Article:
GAVIN: Absolutely. I think, as young, particularly urban Africans, demand more from their government. So more accountability, more service delivery, and more of a sense of voice and agency in where their government’s going. I think it changes the nature of politics in a really interesting way. And I think that it comes, you know, at a time where, in part because of its demographic might, we're seeing African countries be more assertive on the world stage anyway. So I think this sort of idea of African agency, both at the domestic level in Africa's many democracies, and at an international level in terms of African engagement with international institutions, I think this is kind of the big trend that's coming, that everybody's going to have to reckon with. 

And what we’re seeing in this borderless interconnected world of arts, culture, and politics, is that some countries are rushing in to invest. Of these outside investors, the largest is China. 

GAVIN: You know, if you fly into an African airport, the chances are pretty good that it was built by the Chinese, that the road you're driving on was built by the Chinese, that the port you pass is built by the Chinese. There's been tremendous investments in infrastructure, and particularly very kind of tangible and visible infrastructure and, you know, parliamentary buildings, the things that everyone can see. So the Chinese have been engaged throughout the continent for a very, very long time, they're the most important trading partner to the African continent. They provide financing for a lot of these big projects. They used to provide a lot of the labor, that is less true as there's been pushback from African societies. And the Chinese are tremendously engaged in seeking political influence on the continent and present themselves very specifically as a contrast to Western partners. There's a big emphasis still, on non-interference in, in others political affairs, and they point to their own, you know, dramatic economic growth, and their impressive development story as sort of one to be emulated. And, you know, it comes with this other package of political values.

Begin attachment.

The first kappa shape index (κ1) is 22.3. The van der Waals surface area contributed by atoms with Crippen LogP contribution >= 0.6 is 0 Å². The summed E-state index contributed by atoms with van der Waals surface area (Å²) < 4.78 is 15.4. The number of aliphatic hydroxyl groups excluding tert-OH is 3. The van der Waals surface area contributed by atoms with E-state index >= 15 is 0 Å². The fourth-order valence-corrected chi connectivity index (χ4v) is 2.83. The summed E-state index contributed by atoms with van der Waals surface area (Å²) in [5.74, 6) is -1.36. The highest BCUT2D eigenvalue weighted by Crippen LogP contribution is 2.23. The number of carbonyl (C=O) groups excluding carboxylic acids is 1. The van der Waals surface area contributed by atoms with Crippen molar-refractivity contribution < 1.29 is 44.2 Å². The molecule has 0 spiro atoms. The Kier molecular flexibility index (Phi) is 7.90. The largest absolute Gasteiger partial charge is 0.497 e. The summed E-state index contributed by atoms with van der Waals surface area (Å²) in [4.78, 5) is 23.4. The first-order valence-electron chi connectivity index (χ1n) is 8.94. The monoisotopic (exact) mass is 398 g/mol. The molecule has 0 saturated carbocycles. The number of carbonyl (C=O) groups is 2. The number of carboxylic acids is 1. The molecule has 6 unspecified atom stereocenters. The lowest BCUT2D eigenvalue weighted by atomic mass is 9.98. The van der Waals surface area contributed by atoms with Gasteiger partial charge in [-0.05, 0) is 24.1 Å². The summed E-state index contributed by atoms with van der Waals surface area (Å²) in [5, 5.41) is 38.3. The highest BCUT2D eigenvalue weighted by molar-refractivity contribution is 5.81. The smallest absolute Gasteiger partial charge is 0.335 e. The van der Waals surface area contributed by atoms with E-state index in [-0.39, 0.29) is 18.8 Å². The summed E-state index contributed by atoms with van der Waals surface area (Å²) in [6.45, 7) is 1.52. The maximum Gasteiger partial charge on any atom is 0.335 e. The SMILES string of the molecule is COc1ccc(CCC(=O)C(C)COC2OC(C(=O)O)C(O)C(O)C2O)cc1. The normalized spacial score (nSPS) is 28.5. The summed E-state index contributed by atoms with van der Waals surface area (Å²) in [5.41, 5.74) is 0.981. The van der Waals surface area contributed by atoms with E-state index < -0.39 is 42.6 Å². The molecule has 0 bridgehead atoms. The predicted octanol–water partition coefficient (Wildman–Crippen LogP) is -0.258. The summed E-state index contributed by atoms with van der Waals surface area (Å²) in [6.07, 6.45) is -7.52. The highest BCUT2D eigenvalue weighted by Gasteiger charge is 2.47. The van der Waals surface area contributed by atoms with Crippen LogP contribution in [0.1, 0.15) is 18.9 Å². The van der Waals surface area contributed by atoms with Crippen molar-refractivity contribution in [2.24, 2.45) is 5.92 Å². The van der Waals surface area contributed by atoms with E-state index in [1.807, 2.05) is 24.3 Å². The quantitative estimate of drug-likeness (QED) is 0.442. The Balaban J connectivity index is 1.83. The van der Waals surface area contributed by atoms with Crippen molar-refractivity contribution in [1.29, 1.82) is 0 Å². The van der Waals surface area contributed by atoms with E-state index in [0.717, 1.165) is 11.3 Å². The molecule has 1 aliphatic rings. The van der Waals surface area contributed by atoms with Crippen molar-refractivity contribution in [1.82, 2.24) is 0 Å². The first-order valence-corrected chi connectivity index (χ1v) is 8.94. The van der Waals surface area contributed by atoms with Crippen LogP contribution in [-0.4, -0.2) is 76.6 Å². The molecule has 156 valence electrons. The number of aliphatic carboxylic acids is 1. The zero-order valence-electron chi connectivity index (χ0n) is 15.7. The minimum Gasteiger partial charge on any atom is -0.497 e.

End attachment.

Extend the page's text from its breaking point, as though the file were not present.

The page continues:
GITHONGO: China commercially, is now Africa's most significant partner. And that has grown exponentially of course, they want the raw materials, but they also need a market for what they’re producing. As, you know, the markets in the West become more and more difficult. I mean, there’s trade challenges with the US, for example. So there's a lot more anxiety about China in the West, than there is in Africa. There are problems, people like me who are involved in anti-corruption work are very critical of the fact that yes, they enter into very significant public works contracts. So we've seen a lot of a lot of building of roads, stadiums, schools, has improved infrastructure tremendously. There's been a lot of corruption accompanying it, partly because the contracts are very opaque, and their system doesn't allow any interrogation of how these contracts entered into, of kickbacks with pay, it's very, very difficult to establish. We've acquired a huge amount of commercial debt from China, which is causing us tremendous problems in a number of countries and that that day of reckoning is coming. But I don't think it's a relationship that is going to slow down. We see same thing with India, Turkey, Iran. All of a sudden they're very present in Africa. 

SIERRA: You know, I was listening to the countries you were listing there: India, Turkey, Iran, but I did not hear you say the U.S.

GITHONGO: You know, it is- the US is, at once, hugely inspiring. Tremendous soft power, people want to be like the US. Many of the constitutions that have been written in Africa since the 1990s after the fall of the Berlin Wall, resemble the U the US Constitution.